--> --> Abstract: Subsurface Facies Analysis and Correlations for the Pennsylvanian-Permian, Western Nebraska, U.S. Midcontinent, by Chesney Gilleland and Tracy D. Frank; #90124 (2011)

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Making the Next Giant Leap in Geosciences
April 10-13, 2011, Houston, Texas, USA

Subsurface Facies Analysis and Correlations for the Pennsylvanian-Permian, Western Nebraska, U.S. Midcontinent

Chesney Gilleland1; Tracy D. Frank1

(1) Earth and Atmospheric Sciences, University of Nebraska-Lincoln, Lincoln, NE.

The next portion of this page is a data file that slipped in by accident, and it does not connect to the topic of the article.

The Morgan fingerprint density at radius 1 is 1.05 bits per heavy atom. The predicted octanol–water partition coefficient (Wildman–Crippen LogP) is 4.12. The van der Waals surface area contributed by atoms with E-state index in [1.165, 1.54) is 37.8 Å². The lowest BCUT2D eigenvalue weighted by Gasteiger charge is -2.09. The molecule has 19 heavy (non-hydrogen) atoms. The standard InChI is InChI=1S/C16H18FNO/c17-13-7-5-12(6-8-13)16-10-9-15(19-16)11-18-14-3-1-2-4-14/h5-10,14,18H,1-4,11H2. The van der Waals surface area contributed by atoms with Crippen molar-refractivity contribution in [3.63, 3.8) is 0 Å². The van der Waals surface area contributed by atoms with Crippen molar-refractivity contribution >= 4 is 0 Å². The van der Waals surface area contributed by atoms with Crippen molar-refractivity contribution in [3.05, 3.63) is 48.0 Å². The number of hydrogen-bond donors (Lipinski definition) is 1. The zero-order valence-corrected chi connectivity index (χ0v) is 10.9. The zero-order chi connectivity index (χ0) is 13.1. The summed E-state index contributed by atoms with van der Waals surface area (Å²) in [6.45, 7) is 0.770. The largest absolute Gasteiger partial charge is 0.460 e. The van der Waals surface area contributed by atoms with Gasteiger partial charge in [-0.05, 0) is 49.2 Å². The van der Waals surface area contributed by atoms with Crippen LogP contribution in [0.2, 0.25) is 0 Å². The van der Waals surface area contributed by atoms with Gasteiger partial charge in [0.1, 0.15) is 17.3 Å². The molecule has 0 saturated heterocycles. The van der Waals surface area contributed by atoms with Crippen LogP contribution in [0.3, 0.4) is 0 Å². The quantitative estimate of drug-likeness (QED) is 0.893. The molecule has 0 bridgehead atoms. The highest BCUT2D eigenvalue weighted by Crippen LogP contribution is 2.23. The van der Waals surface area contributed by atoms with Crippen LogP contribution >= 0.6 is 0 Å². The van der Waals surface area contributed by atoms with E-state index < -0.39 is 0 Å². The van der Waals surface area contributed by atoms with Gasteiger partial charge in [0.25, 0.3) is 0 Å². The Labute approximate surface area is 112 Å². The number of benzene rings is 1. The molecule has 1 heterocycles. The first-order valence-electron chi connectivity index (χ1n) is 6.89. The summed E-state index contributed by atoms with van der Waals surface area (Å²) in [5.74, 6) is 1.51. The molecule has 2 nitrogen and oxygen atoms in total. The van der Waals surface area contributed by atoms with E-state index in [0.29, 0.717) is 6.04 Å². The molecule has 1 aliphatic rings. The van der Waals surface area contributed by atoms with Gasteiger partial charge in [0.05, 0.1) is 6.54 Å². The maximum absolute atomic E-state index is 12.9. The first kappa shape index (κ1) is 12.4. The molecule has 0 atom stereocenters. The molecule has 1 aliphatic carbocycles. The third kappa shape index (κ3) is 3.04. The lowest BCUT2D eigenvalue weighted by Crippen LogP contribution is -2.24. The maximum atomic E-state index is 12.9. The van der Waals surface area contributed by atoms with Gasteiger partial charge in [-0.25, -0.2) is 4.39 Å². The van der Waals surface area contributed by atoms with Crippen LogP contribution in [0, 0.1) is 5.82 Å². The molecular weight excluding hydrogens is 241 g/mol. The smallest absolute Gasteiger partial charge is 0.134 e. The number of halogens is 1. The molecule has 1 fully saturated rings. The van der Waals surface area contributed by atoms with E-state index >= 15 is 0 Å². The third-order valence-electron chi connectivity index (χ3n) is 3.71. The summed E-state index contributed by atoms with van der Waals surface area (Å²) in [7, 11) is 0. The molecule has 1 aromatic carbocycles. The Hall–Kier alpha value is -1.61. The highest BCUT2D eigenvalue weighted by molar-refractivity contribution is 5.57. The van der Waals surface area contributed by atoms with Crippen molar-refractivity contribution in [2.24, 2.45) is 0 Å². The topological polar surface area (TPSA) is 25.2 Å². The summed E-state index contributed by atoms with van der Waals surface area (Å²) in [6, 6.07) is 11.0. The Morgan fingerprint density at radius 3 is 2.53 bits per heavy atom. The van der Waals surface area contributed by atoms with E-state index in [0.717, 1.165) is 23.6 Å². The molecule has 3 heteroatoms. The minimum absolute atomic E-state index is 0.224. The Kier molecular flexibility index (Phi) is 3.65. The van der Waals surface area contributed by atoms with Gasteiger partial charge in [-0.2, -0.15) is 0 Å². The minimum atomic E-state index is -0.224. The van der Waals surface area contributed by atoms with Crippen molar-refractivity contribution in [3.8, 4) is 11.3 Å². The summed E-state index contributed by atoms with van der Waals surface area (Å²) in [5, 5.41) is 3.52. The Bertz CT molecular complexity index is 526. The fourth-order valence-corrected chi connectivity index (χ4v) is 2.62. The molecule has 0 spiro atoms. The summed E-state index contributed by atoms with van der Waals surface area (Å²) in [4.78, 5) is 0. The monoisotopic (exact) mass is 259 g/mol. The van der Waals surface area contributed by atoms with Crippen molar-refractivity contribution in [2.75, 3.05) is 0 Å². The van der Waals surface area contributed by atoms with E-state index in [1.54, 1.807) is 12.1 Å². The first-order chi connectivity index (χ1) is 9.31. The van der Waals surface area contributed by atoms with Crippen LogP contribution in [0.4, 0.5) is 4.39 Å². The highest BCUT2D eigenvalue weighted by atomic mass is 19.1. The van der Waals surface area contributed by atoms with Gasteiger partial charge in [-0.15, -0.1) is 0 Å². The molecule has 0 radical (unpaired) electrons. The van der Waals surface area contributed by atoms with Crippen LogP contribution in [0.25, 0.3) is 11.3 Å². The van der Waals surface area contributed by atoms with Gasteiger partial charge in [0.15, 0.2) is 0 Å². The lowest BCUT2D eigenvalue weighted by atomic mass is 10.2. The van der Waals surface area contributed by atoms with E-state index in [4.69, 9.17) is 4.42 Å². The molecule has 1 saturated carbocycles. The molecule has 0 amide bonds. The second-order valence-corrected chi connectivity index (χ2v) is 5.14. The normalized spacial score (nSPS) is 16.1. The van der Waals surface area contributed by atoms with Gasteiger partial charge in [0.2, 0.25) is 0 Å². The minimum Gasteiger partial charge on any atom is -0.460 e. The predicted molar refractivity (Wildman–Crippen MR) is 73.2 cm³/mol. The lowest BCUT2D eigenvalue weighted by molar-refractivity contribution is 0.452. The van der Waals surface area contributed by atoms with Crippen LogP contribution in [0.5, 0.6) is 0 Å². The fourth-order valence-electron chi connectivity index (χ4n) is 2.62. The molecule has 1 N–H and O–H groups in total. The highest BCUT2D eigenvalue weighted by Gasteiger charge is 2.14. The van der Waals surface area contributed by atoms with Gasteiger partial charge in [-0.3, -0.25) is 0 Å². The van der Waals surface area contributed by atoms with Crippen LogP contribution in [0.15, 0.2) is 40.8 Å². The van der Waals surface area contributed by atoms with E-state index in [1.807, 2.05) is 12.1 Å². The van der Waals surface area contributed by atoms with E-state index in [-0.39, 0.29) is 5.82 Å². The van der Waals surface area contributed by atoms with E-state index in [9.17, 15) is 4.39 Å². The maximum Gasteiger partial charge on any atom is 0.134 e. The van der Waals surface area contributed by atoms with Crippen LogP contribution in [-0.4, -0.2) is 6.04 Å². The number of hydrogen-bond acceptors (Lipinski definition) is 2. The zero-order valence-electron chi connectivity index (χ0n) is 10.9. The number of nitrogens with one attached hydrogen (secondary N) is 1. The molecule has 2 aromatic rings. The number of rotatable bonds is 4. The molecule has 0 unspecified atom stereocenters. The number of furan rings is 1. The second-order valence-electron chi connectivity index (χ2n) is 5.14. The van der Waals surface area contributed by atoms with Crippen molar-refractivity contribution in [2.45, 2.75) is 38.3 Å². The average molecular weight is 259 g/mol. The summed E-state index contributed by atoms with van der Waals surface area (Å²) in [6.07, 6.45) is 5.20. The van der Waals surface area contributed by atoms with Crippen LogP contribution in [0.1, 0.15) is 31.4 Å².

The potential for hydrocarbon plays in late Paleozoic strata of the Nebraska panhandle has never been fully explored, in part due to poor constraint on regional stratigraphic relationships in these wholly subsurface deposits. We re-examined a suite of petroleum drillcores from Cheyenne, Garden, and Kimball counties in western Nebraska to develop a depositional model and to improve understanding of subsurface geometries and sequence stratigraphic patterns recorded in the Virgilian-Wolfcampian Series of the Alliance Basin (northern Denver basin). The units considered in this study include the Admire, Council Grove, and Chase Groups. Results show that these strata record depositional settings that fluctuated between open, restricted, and evaporative marine environments. Although facies are arranged in a cyclic fashion, cycle character differs from the classic transgressive-regressive cyclothems of other areas of the US Midcontinent. Key differences include (1) the absence of black fissile “core” shales, recording deeper water conditions, and (2) the presence of restricted to evaporitative facies, namely dolomitized mudstone, microbial laminite, and bedded anhydrite. These differences imply a shallow, arid depositional basin that at times became isolated. We hypothesize that the Transcontinental Arch acted as a physical barrier, which at times restricted the basin from communication with the open marine environment to the south. Understanding the range of facies, their lateral extents, and how they correlate will increase understanding of the range of depositional settings recorded in the US Midcontinent, and contribute to efforts to assess the production potential of the region.